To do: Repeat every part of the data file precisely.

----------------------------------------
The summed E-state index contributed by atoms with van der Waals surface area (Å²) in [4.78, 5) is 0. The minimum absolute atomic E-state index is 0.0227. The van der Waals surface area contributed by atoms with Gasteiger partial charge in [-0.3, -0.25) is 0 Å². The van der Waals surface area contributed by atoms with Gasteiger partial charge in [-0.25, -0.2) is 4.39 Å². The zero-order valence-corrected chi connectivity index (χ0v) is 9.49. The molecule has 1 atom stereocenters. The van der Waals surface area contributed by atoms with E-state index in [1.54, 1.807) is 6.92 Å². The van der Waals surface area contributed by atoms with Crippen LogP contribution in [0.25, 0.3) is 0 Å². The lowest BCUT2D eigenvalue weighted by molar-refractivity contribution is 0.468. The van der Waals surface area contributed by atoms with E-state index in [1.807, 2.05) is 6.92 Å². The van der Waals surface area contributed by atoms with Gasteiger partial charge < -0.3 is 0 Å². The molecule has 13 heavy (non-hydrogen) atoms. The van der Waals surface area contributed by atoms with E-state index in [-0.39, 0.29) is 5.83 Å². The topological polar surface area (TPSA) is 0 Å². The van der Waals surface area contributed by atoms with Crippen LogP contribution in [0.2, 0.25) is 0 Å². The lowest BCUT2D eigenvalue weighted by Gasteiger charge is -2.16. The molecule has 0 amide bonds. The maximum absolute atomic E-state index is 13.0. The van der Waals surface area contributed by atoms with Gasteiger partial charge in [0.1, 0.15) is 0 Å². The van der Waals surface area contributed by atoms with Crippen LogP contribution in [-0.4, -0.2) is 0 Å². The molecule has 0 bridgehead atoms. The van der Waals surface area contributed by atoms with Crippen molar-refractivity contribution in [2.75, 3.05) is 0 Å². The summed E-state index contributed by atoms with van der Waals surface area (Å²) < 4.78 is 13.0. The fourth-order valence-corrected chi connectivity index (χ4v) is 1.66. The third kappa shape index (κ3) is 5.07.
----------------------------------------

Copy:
The summed E-state index contributed by atoms with van der Waals surface area (Å²) in [4.78, 5) is 0. The minimum absolute atomic E-state index is 0.0227. The van der Waals surface area contributed by atoms with Gasteiger partial charge in [-0.3, -0.25) is 0 Å². The van der Waals surface area contributed by atoms with Gasteiger partial charge in [-0.25, -0.2) is 4.39 Å². The zero-order valence-corrected chi connectivity index (χ0v) is 9.49. The molecule has 1 atom stereocenters. The van der Waals surface area contributed by atoms with E-state index in [1.54, 1.807) is 6.92 Å². The van der Waals surface area contributed by atoms with Crippen LogP contribution in [0.25, 0.3) is 0 Å². The lowest BCUT2D eigenvalue weighted by molar-refractivity contribution is 0.468. The van der Waals surface area contributed by atoms with E-state index in [1.807, 2.05) is 6.92 Å². The van der Waals surface area contributed by atoms with Gasteiger partial charge < -0.3 is 0 Å². The molecule has 13 heavy (non-hydrogen) atoms. The van der Waals surface area contributed by atoms with E-state index in [-0.39, 0.29) is 5.83 Å². The topological polar surface area (TPSA) is 0 Å². The van der Waals surface area contributed by atoms with Crippen LogP contribution in [0.2, 0.25) is 0 Å². The lowest BCUT2D eigenvalue weighted by Gasteiger charge is -2.16. The molecule has 0 amide bonds. The maximum absolute atomic E-state index is 13.0. The van der Waals surface area contributed by atoms with Gasteiger partial charge in [0.1, 0.15) is 0 Å². The van der Waals surface area contributed by atoms with Crippen LogP contribution in [-0.4, -0.2) is 0 Å². The molecule has 0 bridgehead atoms. The van der Waals surface area contributed by atoms with Crippen molar-refractivity contribution in [2.75, 3.05) is 0 Å². The summed E-state index contributed by atoms with van der Waals surface area (Å²) < 4.78 is 13.0. The fourth-order valence-corrected chi connectivity index (χ4v) is 1.66. The third kappa shape index (κ3) is 5.07.